Tuesday, July 28, 2009

In the Line of Verbal Fire

by Anav Silverman
Av 7, 5769, 28 July 09

Anav Silverman works in Sderot for the Sderot Media Center. She made aliyah from Maine, USA in 2004.

I knew this was not going to be an easy tour.

I recently had my second opportunity in Sderot to host a group from the Ecumenical Accompaniment Programme in Palestine and Israel (EAPPI). EAPPI is a program supported and funded by the Geneva-based World Council of Churches, a major supporter of the anti-Israel divestment campaign.

According to NGO Monitor, EAPPI policies reflect a radically pro-Palestinian agenda, presenting a biased Palestinian narrative and failing to make any mention of Palestinian terror or the human rights of Israelis. In fact, the principal agenda of EAPPI includes the Ecumenical Campaign to End the Illegal Occupation of Palestine.
Since the EAPPI program was launched in August 2002, 198 activists have participated from more than 30 churches and ecumenical partners in 12 countries. According to NGO Monitor, most of these activists, upon returning to their home countries, become active in anti-Israel campaigns.

In other words, this was not going to be an easy tour. Usually, visitors to Sderot express sympathy, sometimes horror, at the plight of Sderot residents living under the terror of rocket fire for almost a decade. But left-wing and pro-Palestinian groups who previously visited with Sderot Media Center have always surprised me with their almost indifferent reactions to the suffering of Israelis in Sderot, and opinionated comments on why Sderot residents are targeted by rockets.
Therefore, the verbal line of fire that would follow from this EAPPI group did not catch me by surprise. In fact, I expected no less from this nice group of people, mostly Europeans, which included college students, journalists and senior citizens, all gathered together on a sweltering Tuesday afternoon to impart some of their wisdom to me.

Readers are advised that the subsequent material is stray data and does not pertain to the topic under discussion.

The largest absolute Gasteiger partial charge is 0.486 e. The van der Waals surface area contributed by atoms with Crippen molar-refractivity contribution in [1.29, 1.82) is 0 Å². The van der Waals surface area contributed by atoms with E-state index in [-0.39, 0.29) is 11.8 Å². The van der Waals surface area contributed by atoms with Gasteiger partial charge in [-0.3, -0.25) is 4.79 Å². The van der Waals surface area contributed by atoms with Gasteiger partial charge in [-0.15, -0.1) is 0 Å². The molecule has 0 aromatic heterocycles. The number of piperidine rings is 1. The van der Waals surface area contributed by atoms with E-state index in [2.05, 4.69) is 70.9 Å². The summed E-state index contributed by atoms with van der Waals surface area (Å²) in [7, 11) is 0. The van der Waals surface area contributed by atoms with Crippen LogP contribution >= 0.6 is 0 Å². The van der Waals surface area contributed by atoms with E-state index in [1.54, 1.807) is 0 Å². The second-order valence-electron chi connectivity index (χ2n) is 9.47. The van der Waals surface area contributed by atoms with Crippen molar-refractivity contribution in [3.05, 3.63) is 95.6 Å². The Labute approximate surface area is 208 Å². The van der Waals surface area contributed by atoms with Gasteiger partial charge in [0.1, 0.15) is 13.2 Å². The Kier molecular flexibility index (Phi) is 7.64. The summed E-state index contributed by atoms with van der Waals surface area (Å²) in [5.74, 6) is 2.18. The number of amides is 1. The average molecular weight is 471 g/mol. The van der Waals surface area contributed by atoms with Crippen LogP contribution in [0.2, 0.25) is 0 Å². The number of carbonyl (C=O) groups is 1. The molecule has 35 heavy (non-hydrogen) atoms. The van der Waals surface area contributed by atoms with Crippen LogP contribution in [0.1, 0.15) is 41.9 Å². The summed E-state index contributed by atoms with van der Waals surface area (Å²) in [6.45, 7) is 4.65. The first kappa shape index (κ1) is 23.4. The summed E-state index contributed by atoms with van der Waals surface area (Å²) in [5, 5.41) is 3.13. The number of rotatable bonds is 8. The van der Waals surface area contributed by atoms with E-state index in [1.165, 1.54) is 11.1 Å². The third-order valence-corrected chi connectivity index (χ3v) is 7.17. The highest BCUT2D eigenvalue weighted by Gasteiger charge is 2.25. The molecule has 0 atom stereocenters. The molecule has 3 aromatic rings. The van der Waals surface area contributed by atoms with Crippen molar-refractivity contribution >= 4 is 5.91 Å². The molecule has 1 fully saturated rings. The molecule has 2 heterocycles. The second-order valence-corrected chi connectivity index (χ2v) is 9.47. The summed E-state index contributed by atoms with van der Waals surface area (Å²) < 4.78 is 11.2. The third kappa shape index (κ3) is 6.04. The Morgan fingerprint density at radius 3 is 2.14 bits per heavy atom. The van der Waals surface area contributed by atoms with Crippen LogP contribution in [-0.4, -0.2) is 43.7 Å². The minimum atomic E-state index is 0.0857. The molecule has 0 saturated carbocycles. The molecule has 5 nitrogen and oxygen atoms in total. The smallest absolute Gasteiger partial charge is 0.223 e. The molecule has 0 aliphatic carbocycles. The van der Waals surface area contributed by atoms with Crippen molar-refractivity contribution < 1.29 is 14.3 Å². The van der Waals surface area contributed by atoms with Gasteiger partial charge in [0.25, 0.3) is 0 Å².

The tour began at the Sderot police station, where hundreds of rockets are on display, including the May 19 rocket that struck in the heart of a Sderot residential neighborhood. That one damaged two homes, injured two people and sent eight others into shock.

The first question that was asked of me and repeated throughout the tour was: What percentage of Sderot residents were in favor of the war in Gaza?
Each time the question was asked, those in the group carrying pens and notebooks were poised to write down the answer. Other questions also followed: Do Sderot residents understand why they are in the line of fire? How do the people of Sderot feel about the suffering of the Palestinians in Gaza? Do you feel the war was successful? And so on.

Keep in mind that these questions were asked as we were surrounded by visible signs of a city preparing for future rocket strikes. As we passed by Sderot homes with newly built bomb-shelters outside, and stood in Sderot's 'rocket-proof' playground, complete with concrete caterpillars that children run into when the siren blares, the aggressive questioning continued.
(For full story)

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